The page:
Super Bowl XVIII (Raiders vs. Redskins): An Ultimate Recount of the Game

Today we have Super Bowl XVIII, which was held on January 22, 1984, at the Old Sombrero, Tampa Stadium, between the AFC champion Los Angeles Raiders and the NFC champion Washington Redskins. If you’re looking for the full story of this 1983 season, pick up my Great Eighties book and you’ll learn more than you ever wanted to know about that year and the rest of the eighties.

As always, we have a pop quiz, and then homework at the end of the episode. The pop quiz question for today is, who broke Marcus Allen’s record for the longest run in Super Bowl history? The answer will come at the end of the podcast.

Prelude to Super Bowl XVIII

The Los Angeles Raiders were trying to recover from an early exit in the playoffs last season after having only one regular-season loss. They had a bit of a bumpy ride at times during this 1983 season. They lost a shootout to the Washington Redskins 37-35, and they were swept at the hands of the Seattle Seahawks. But they bounced back with five straight wins, and they finished the season 12-4 with the #1 seed in the AFC.

The Raiders had no problem in the playoffs this time around. They beat AFC Central champion Pittsburgh 38-10. This should have set up a titanic clash with the #2-seeded Miami Dolphins, but wild card Seattle upset them. That meant that L.A. would get a third try at beating the Seahawks. This time they did, by a 30-14 score, and they were on to their fourth Super Bowl and first since moving to L.A.

The Raiders were led by quarterback Jim Plunkett, who threw for nearly 3,000 yards and 20 touchdowns. He did have 18 interceptions, though, so his passer rating was only 82.7. He had help in running back Marcus Allen, who ran for just over 1,000 yards and nine touchdowns. Frank Hawkins was a good second back, rushing for over 500 yards and six touchdowns. The Raiders’ top two receivers weren’t even receivers at all! They were tight end, Todd Christensen, with 92 for 1,247 and 12 TDs, and Allen for 68 for 590 and two touchdowns. The top wide receiver on the team was Cliff Branch, who had 39 catches for 696 yards and five touchdowns. Leading the team in sacks was Howie Long with 13, and Vann McElroy led in interceptions with eight.

The Washington Redskins started out the 1983 season with a stinging loss to the Dallas Cowboys. Reigning NFL MVP Mark Moseley missed some clutch kicks that cost his team the game. The ‘Skins then bounced back with five wins in a row. Their seventh game, at Green Bay, was one of the most famous in NFL history. In the highest-scoring game on Monday Night Football ever, the ‘Skins lost 48-47 when Moseley again missed a game-winning field goal. (This record was later broken in 2019.) The Redskins then won nine games in a row, including the “No! Danny! No!” game over the Cowboys in Week 15. They went into the playoffs at 14-2.

The Redskins easily beat the Rams 51-7 in the divisional round, then got into a real showdown in the NFC Championship Game with the 49ers. The ‘Skins took the early lead, then San Francisco battled back to tie it. On the final drive, the 49ers got called for several questionable pass interference penalties. Those led to the game-winning field goal, which Moseley did make this time to send the Redskins to Super Bowl XVIII with a 24-21 victory.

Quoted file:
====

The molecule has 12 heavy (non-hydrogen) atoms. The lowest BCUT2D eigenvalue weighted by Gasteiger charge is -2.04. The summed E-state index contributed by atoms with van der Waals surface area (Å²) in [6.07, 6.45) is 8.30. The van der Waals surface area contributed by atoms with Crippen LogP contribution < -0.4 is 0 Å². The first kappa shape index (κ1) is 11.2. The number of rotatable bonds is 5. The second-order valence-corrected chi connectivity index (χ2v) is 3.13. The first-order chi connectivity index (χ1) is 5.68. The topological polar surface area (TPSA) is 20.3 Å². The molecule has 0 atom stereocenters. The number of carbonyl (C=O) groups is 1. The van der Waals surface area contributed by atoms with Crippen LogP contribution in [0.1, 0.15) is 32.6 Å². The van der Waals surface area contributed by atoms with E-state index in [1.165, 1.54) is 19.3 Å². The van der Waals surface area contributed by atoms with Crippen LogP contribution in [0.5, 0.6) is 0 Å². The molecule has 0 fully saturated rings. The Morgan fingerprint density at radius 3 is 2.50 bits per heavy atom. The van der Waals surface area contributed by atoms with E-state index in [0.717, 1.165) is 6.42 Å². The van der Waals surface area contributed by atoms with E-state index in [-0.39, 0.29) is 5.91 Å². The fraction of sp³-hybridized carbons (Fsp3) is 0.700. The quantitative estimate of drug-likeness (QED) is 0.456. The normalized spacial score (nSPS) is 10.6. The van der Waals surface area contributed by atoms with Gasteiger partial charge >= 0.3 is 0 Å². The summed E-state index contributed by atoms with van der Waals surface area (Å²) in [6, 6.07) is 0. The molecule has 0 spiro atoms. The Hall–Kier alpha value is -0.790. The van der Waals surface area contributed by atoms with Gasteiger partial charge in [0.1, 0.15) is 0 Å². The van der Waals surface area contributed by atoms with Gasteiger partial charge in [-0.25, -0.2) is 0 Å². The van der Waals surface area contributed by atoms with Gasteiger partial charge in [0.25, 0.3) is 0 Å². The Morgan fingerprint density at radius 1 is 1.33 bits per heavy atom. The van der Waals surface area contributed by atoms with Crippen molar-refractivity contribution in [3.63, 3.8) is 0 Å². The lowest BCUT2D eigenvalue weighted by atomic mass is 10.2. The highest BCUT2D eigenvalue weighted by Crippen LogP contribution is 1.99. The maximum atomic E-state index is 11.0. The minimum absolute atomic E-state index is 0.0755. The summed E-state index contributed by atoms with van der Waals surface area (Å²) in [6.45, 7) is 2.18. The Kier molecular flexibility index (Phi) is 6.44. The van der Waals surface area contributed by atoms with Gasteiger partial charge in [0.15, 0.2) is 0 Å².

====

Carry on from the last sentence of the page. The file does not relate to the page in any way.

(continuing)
This Redskins team scored the most points in NFL history in a regular season with 541, a record that would stand for 15 years until the 1998 Minnesota Vikings broke it. Quarterback Joe Theismann led the way with 3,714 passing yards and 29 touchdowns, as opposed to just 11 interceptions. Running back John Riggins was still a workhorse, rushing for 1,347 yards and 24 touchdowns. Receiver Charlie Brown caught 78 passes for 1,225 yards and eight touchdowns to lead the team in all three categories. On defense, Mark Murphy led with nine interceptions, and three Redskins had ten or more sacks: Dave Butz, Dexter Manley, and Tony McGee.

Super Bowl XVIII: First Quarter

The Raiders won the toss and started the game with the ball. Allen ran for five yards, then caught a pass for a first down. After that, Plunkett passed to running back Kenny King on third down, but he came up short of the first down, and the Raiders had to punt.

Redskins head coach Joe Gibbs made it clear from the start how he planned on winning this game: running John Riggins. On the first three plays, Riggins carried the ball each time, getting a first down after the third carry. However, then the game plan changed. Theismann threw three passes in a row, all incompletions. Punter Jeff Hayes went back to kick, but he had it blocked by the Raiders’ Derrick Jensen. Jensen fell on the ball in the end zone for a touchdown, and L.A. had the early 7-0 lead.

The Redskins went three-and-out, but they got the ball right back when the punt hit Raiders defensive back Ted Watts and defensive back Greg Williams recovered. Starting at the Los Angeles 42, Riggins took a carry and got a first down at the 31. Running back Joe Washington got the ball as far as the 27, but the ‘Skins settled for a field goal attempt. Moseley missed his 44-yard attempt wide to the left, and the score remained the same.

King started the next drive out with a ten-yard run and a seven-yard catch. Plunkett then threw to Christensen for a first down at the Washington 44. After that, the Raiders couldn’t move the ball, and they had to punt. Theismann completed a pass to Joe Washington for ten yards, but then the Redskins had to punt as well.

Super Bowl XVIII: Second Quarter

Allen ripped off a 17-yard run into Washington territory before the Raiders were stopped and forced to punt at the beginning of the second quarter. Christensen was also the Raiders’ long snapper, and this one he launched over punter Ray Guy’s head. But Guy leaped into the air, caught the bad snap with one hand, then punted the ball for a touchback.

Theismann completed a pass to Washington for a first down, before Raiders linebacker Matt Millen sacked him and forced the ‘Skins to punt. Plunkett heaved a pass downfield, which Branch caught for a 50-yard gain. Two plays later, Plunkett threw another pass to Branch, finding him for a 12-yard touchdown. The Raiders now had a 14-0 lead.

Raiders linebacker Rod Martin, the hero of Super Bowl XV, sacked Theismann. Theismann got a first down, though, throwing to receiver Alvin Garrett for a first down at the 30. He then fired a screen to tight end Clint Didier, who took it for 18 yards. Riggins picked up the next two first downs, before Raiders defensive back Lester Hayes got called for pass interference. Theismann hit Didier for another 20 yards, but the Redskins drive died at the 8. Moseley made a 24-yard field goal to put the Redskins on the board.

The Raiders put together a good drive at the end of the first half. Allen took a pitch for ten yards, and Plunkett threw to Hawkins for a first down. Christensen hauled one in for 14 yards, and Branch caught one for another seven. However, a holding penalty set the Raiders back, and they ended up punting. Guy bounced the ball down to the 12.